China’s central bank is reportedly developing its own digital currency in response to Facebook’s Libra as the latter could purportedly pose a risk to the country’s financial system, the South China Morning Post reported on July 8.
Wang Xin, director of the People’s Bank of China (PBoC) research bureau, argued that “if [Libra] is widely used for payments, cross-border payments in particular, would it be able to function like money and accordingly have a large influence on monetary policy, financial stability and the international monetary system?”
Wang said that the bank decided to create its own digital currency specifically because of the unclear role of the United States dollar once Libra is issued:
“If the digital currency is closely associated with the U.S. dollar, it could create a scenario under which sovereign currencies would coexist with U.S. dollar-centric digital currencies. But there would be in essence one boss, that is the U.S. dollar and the United States. If so, it would bring a series of economic, financial and even international political consequences.”
As such, PBoC purportedly received approval from the chief Chinese administrative authority, the State Council, to begin work with other market participants and institutions on a central bank digital currency.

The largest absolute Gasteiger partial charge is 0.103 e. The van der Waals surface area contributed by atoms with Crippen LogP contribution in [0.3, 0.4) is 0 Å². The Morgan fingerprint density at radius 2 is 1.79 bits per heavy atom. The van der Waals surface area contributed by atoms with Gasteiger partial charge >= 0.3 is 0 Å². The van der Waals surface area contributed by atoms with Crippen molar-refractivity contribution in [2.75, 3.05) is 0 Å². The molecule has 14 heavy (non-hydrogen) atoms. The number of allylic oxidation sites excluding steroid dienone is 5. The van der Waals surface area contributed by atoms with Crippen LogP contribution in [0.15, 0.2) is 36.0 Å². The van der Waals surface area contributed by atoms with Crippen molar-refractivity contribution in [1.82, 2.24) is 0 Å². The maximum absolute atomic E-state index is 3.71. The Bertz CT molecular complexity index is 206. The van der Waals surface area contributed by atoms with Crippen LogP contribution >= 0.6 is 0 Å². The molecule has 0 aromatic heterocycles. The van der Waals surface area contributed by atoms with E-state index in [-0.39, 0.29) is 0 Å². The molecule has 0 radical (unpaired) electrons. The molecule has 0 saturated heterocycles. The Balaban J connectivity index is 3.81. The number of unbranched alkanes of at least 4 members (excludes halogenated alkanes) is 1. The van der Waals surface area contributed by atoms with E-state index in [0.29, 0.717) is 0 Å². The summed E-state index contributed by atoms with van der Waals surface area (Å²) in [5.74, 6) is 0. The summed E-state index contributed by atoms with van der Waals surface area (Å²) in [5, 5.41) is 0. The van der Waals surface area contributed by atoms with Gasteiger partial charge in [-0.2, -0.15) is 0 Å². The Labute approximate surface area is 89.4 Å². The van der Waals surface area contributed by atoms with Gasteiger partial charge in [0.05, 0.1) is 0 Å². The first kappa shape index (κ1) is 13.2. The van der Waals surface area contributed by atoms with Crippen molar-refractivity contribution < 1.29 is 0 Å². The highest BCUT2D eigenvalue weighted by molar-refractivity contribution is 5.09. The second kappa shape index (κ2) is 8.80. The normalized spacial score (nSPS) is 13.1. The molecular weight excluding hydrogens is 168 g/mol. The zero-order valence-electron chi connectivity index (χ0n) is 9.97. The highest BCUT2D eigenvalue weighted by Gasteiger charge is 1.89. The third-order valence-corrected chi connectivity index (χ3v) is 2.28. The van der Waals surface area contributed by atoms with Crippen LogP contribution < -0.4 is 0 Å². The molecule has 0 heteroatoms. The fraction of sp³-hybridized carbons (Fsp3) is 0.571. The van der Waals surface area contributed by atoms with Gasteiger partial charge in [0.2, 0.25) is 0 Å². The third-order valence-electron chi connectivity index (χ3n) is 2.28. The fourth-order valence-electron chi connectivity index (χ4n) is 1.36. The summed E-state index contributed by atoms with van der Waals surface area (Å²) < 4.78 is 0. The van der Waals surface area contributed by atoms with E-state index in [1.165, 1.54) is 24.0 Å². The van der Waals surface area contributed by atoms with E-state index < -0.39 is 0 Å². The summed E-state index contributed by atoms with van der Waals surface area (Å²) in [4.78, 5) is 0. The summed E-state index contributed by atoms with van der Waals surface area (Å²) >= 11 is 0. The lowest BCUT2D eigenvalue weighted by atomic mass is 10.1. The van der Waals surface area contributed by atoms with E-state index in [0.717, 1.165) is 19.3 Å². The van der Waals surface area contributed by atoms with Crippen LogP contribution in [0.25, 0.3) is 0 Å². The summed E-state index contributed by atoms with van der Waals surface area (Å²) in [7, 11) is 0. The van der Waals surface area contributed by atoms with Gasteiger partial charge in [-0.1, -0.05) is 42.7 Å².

Academics have also reportedly launched a committed initiative on digital finance which includes resources from Peking University, Renmin University, Zhejiang University and Shanghai Jiao Tong University.
Notably, PBoC’s plans to develop its a national digital currency come at a time when China has taken a hard line toward cryptocurrency trading, with financial institutions banning bitcoin (BTC) trading, initial coin offerings and crypto exchanges.
As reported earlier today, PBoC’s blockchain trade finance solution processed over 30 billion yen ($4.36 billion) in foreign exchange transactions since its inception.